Zombie Thursdays is a weekly feature with guest blogger, Miranda. You can read more about her here.
That's right! It's time for another addition of Zombie Sex-tacular! But don't worry, today's blog is rated PG for the kids... kind of... I think...
Recently, Alicia was displeased that my blog entry about "Haeckel's Tale" was the top read entry on the blog. I argued it was because people had an interest in Clive Barker or the Masters of Horror series. But Alicia thinks it's because people are freaks and just like the zombies getting it on. "Haeckel's Tale" is most assuredly rated R, and although I'm sure that entry was read by some minors, I thought, "shouldn't I write about something for the kids?" And because Alicia's blog focuses a lot on young adult novels, I found a series of books that are not only about sex and zombies... but also young adults!
Generation Dead is the first novel in a series of books by author Daniel Waters. While the next two books have different titles (Kiss of Life and Passing Strange), they are considered a "Generation Dead Novel." The story line has a very interesting premise and take on the zombie mythos-- all across the country, people are legitimately dying, but then anywhere from eight minutes to eight days later are coming back to "life." The catch is, it's only teenagers, mostly those 13-17 years old. No one has been able to explain why this phenomenon is occurring or what causes it. The teenagers don't come back as blood thirsty, brain eating zombies. They are basically their former selves, however many tend to move much slower, they don't need to breathe or eat. They don't even sleep and can't feel cold or heat, or even pain for the most part.
This cheerleader is not a character in the books, but she has awesome boots!
The first book revolves around a "goth" girl named Phoebe and a love triangle she finds herself in with her life long best friend from next door, Adam, and a "differently biotic" (aka- zombie) boy, Tommy. Tommy is a very high functioning zombie and can speak very clearly and even joins the football team (although to many protests from the community). Not every zombie is as articulate as Tommy. Some when they come back can barely speak or walk; it may take them five minutes to get one sentence out.
Tommy runs his own blog-- mysocalledundeath.com (and yes, this is a real tie-in website to the book series where you can read Tommy's blogs as well as blogs written by other characters). Tommy is an advocate for differently biotic rights and has many theories as to why some zombies come back "better" than others. His main theory is... LOVE. Yes, Tommy believes that it is love that makes zombies articulate and mobile. To test his theory, he starts dating Phoebe and thinks that if a living girl would just kiss him (or more?) that it would bring him back to life!
I don't want to give any more of the story away as there are three novels so far and the plot becomes quite a bit more complex, especially in the love and relationship departments. They are published by Hyperion Books which is owned by Disney. Methinks I smell a movie in the future... However, kudos to Disney because there is a lesbian character revealed in the later novels, although I did notice that in the novel where she comes out, the Disney logo was dropped from the front cover... hmmmm...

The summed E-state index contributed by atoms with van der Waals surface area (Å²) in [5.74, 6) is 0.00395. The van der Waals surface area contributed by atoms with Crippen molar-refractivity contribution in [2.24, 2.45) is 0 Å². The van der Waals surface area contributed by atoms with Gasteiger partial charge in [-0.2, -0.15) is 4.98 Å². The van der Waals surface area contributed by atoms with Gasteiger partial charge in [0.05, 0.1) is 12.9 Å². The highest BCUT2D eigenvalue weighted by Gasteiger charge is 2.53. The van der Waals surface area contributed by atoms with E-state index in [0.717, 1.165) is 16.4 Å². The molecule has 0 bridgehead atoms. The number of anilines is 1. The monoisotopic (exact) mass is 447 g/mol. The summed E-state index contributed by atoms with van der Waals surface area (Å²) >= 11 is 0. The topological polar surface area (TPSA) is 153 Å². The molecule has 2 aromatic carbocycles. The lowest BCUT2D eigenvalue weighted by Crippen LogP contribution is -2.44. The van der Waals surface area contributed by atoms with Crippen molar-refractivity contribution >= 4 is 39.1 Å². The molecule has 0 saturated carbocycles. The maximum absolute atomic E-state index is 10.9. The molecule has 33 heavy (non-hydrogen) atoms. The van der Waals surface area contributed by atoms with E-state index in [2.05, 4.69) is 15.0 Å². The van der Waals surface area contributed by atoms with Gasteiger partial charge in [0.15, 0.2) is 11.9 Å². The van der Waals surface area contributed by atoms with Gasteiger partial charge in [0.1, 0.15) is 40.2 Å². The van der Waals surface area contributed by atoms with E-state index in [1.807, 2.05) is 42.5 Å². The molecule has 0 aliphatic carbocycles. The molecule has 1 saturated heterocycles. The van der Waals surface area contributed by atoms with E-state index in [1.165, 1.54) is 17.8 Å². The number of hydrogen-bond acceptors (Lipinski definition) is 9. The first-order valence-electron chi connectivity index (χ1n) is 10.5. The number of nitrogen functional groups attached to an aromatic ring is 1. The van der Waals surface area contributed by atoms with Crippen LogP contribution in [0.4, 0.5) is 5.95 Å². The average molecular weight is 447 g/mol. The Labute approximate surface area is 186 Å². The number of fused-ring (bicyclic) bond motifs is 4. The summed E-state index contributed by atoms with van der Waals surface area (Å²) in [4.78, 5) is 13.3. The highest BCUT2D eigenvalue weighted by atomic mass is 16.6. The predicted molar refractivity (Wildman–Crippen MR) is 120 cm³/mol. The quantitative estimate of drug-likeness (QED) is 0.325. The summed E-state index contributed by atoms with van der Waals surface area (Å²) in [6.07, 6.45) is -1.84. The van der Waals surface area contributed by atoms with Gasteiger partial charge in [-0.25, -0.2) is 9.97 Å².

This series is definitely worth checking out! I am really intrigued by some of the questions it brings up-- Can there be romantic relationships between a living person and a zombie? What causes the return to "life" and why is it only teenagers? Should these zombies have legal rights and citizenship after death? (So far in the books, they do not have any legal rights; the novels do have a lot of political undertones.)
Some down sides to the series are that they are not the most well written novels ever. I find some of the dialogue hard to digest, but I find that often happens when an adult man is trying to write for a sixteen-year-old girl (think James Patterson's Maximum Ride series). Also, in book two especially, the editing is TERRIBLE. It was so bad it really distracted me from the story. I'm used to seeing maybe one or two errors or typos per book (hey, it happens), but it seemed like there was some error every chapter, and not just spelling errors. In one case it read, "Tommy said..." when it should have been "Phoebe said..." I figured it out, but a younger kid might have a difficult time with the content inconsistencies. Hopefully if they are released in paperback editions, they will be fixed up a bit. So far (and I'm half way through the third novel), Passing Strange has been much better in the editing department.
These two are apparently Phoebe and Adam, except Phoebe doesn't die in the novels (so far...)
Like any good novel written for kids it is filled with dating angst, lots of making out, many sexual references, especially to boobs (one character even calls a girl "Pinky McKnockers"), nudity, and some under-the-shirt fun. I always feel a little awkward reading stuff like this in a book made for teenagers, but the reality is that the kiddies like the sex. And apparently they like the zombie sex too!